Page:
A number of huge fortifications were built by Edward to pacify the country, notably that of Caernafon Castle, and maintained by his successors. These castles wer known as the Iron Ring.

A major revolt against English rule was mounted in the early fifteenth century led by Owain Glyndwr, a member of the prosperous Welsh gentry who became embittered against the local English magnates for reasons which are uncertain, but probably owe as much to personal disputes as national sentiment. Glyndwr's rebellion achieved astonishing success, for a while. Beginning on Good Friday 1401, the rebels came to control much of the countryside and many Welsh towns, even advancing to Worcester in England. Glyndwr, who had been proclaimed Prince of Wales, held two parliaments at Machynlleth in mid Wales, and allied himself with the Duke of Northumberland and the Earl of Mortimer in a plan to dismember the English kingdom once Henry IV had been conclusively defeated. He made an alliance with France, and created two (short-lived) universities, one each in north and South Wales. However, by 1408 the tide had turned. His Northumbrian allies had been defeated and English forces retook many Welsh towns. The rebels resorted to guerilla warfare but by 1410 Glyndwr was a fugitive and he disappears from history, his fate a mystery.

Much as Owain Glyndwr emerged from the ranks of the Welsh gentry, so too did Henry Tudor, Earl of Richmond, who in 1485, as a somewhat tendentious claimant to the throne of England through the Lancastrian line, led an army of disaffected English magnates to victory over the Yorkist king Richard III at the Battle of Bosworth Field. Henry became King Henry VII and the progenitor of the Tudor dynasty, the first Welsh king of England. Henry's son, Henry VIII, completed the absorption of Wales into England in 1536, when the remaining parts of Wales were formally annexed to England and 'shired' - that is, divided into counties (shires) with sheriffs and lords lieutenant, rather than being ruled as marcher lordships.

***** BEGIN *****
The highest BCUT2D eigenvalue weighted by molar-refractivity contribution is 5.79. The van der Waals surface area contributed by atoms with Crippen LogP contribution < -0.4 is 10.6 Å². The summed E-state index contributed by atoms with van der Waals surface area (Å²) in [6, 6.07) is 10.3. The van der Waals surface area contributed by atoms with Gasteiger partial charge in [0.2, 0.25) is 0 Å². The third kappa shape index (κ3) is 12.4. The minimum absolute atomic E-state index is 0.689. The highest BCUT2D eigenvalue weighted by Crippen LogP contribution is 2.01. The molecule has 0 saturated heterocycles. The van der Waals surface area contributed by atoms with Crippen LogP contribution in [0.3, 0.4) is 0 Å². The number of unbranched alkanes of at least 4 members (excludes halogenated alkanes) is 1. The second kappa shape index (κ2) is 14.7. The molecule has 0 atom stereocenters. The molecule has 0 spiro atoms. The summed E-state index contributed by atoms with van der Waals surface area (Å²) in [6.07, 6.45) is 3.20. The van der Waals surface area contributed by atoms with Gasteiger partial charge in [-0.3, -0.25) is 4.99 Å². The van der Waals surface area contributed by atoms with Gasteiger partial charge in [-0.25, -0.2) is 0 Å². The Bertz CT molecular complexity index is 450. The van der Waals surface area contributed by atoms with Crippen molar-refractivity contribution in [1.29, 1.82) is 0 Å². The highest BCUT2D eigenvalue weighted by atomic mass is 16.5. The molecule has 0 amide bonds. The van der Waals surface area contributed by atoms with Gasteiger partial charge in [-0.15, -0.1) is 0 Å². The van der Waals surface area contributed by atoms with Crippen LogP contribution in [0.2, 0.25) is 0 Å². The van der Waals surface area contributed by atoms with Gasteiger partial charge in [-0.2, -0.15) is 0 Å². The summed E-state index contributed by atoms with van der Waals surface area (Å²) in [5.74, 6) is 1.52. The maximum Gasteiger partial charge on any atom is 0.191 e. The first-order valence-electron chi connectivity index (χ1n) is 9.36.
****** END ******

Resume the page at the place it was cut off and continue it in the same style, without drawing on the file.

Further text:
Schools

“Ragged schools” were schools for children in rags, that is for poor and destitute children. They were established in the newly industrialized towns of Wales in the mid-Victorian period, drawing widespread support from all levels of society and from all religious denominations. Promoters of ragged schools combined evangelical and charitable motives in an effort to rescue children from lives of immorality and crime, and, despite a lack of qualified teachers, they did provide an education for children denied opportunities because of poverty. The schools provided instruction in reading, writing, arithmetic, and often some industrial training, and the movement achieved remarkable results before declining with the gradual introduction of compulsory free elementary schooling from 1870 onward.[1]

Soccer

Soccer became enormously popular in northeast Wales during 1870-90, a development that resembled the growth of the sport in England and reflected aspects of Welsh national identity. During this period, soccer transformed from an informal game enjoyed mostly by schoolchildren into a regulated, professional, and spectator-friendly sport. The growing popularity and interclass participation was seen as an agent of social cohesion and Victorian values of health, though frequent outbreaks of fighting during matches was frowned on by some religious groups. Soccer maintained its popularity in northeast Wales, but industrial decline generally meant that local teams could not as easily draw the same crowds and attract talented players as those in the English Midlands.[2] Soccer was easily the most popular sport in Wales throughout the whole of the twentieth century.

Religion

Wales is known for the strength of Nonconformist denominations, especially the Methodists. Nonconformist social and political activism in the late 19th and early 20th centuries was based more on moral and economic concerns than theological principles. Public controversy over publication of R. J. Campbell's The New Theology in 1907 sparked the development of a theology-based activism that strengthened Nonconformist ties with the radical labor movement and Socialism. It was similar to the Social Gospel in the United States, but more radical and more inclined toward socialism as promoted by the Labour Party.[3]